Due to overweight horses being more likely to develop EMS, keeping your horse at a healthy weight is important to help decrease the risk.

Tips to keep your horse at a healthy weight:

You can use a weigh tape and get hands-on by fat scoring (also known as body condition scoring) to monitor your horse’s weight closely and react to any changes.

Avoid over-rugging

Don’t keep an overweight horse unnecessarily rugged through winter as this time of year can be used as an advantage to help the horse lose weight. Instead of un-used calories being laid down as excess fat, these can be used to help the horse keep warm.

Adjust their diet

It’s important that horses aren’t left for long periods of time without food, and they should never be starved. Such actions could lead to a serious condition called hyperlipemia or gastric ulcers. It’s very important that a food management plan is produced in partnership with your vet or nutritionist.

Reducing calories in forage and feed:

  • Weighing your forage and feed, according to what your vet or nutritionist advises, allows you to know exactly what your horse needs and limits the intake of any unnecessary calories.
  • There is the option to have your forage analysed so you know exactly what calories your horse is eating.
  • Consider soaking your hay to reduce the calorie content further. Recommendations for how long you should soak hay for vary, but current advice from leading experts suggests soaking hay in cold water for approximately 6-12 hours or warm water for one hour. It’s important to feed a balancer alongside soaked hay to make sure the horse’s vitamin and mineral requirements are met5.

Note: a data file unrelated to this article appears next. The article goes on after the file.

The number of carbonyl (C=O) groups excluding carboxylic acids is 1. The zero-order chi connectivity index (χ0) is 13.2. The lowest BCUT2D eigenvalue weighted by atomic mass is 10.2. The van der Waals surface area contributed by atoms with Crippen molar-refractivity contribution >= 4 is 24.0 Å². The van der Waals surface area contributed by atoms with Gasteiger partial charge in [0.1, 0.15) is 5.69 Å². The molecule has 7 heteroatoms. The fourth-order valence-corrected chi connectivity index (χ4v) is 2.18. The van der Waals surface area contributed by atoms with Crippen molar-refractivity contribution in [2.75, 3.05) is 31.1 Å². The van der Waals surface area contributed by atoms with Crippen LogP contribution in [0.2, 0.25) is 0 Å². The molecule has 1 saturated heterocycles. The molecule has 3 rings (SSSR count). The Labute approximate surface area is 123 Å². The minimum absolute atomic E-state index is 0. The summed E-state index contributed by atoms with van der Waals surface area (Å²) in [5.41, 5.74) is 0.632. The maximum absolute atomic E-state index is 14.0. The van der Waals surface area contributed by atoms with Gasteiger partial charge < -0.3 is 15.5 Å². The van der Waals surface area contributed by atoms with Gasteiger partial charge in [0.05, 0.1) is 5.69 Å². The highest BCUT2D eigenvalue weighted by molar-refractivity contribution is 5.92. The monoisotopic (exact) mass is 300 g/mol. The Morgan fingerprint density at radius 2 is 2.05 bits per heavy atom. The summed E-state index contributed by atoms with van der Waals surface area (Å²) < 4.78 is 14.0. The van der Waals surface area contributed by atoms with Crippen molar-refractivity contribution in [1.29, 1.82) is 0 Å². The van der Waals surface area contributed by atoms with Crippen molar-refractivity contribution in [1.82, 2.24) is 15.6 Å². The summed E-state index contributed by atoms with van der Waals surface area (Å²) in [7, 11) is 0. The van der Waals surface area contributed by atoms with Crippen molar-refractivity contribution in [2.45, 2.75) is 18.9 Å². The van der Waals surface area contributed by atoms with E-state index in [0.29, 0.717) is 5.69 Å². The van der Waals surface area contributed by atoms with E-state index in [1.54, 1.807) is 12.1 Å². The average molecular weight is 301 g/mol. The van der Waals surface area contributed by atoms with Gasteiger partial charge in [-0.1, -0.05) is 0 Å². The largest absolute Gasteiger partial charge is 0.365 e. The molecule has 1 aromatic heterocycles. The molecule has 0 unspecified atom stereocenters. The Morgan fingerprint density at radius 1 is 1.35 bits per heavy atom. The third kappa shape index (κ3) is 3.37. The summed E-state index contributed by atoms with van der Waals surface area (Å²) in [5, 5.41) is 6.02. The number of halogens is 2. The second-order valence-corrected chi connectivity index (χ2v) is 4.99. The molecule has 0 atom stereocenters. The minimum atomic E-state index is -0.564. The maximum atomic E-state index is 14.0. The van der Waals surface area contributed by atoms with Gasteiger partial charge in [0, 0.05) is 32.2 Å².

• You may also consider feeding a lower-calorie forage. Feeding your horse 50% hay and 50% barley straw will contribute to weight loss6. However, always make these changes gradually and make sure your horse’s teeth are in good shape before introducing straw as it does take more chewing. This will also help to reduce the risk of colic.
Restrict grazing

Grass is a major source of calories in a horse’s diet and can be more difficult to precisely control. Grazing can be restricted by:

  • Using electric fencing to strip graze
  • Setting up a track system
  • Using a grazing muzzle
  • Turning out on a woodchip paddock where possible (this is ideal for a horse suffering from EMS, as their calorie intake can be tightly controlled)
Get your horse moving

Exercise programmes should be built up gradually and even if your horse cannot be ridden, taking them on a daily walk in-hand can be a great form of exercise and helps keep them active. If you struggle with time constraints, buddying up can be an effective way to give your horse more time for exercise, while also providing a support mechanism.


Using enrichment helps to slow down the rate of consumption, while making feeding interesting; for example consider using trickle feeders or hay balls. This will also provide some additional movement for the horse.

  1. Morgan, R. Keen. et al., (2015) Equine Metabolic Syndrome. Veterinary Record. 177(7) Pp. 173-179. 

  2. Durham, A, E. et al., (2019) ECEIM consensus statement on equine metabolic syndrome. Journal of Veterinary Internal Medicine. 33(2) Pp. 335–349. 
  3. Knowles, E. J. et al., (2023) Factors associated with insulin responses to oral sugars in a mixedbreed cohort of ponies. Equine Veterinary Journal.

  4. Keen, J. (2013)Equine Metabolic Syndrome/Insulin Resistance Syndrome in Horses. John Wiley & Sons, Ltd. Pp. 217-228 

  5. Rendle, D. et al., (2018)Equine Obesity: current perspectives. UK Vet Equine 2(5) 
  6. Dosi, MCM. et al., (2020)Inducing weight loss in native ponies: is straw a viable alternative to hay? Veterinary Record 187, e60. 

Get in touch – we’re here to help 

The Horse Care and Welfare Team are here to help and can offer you further advice with any questions you may have. Contact us on 02476 840517* or email – You can also get in touch with us via our social media channels.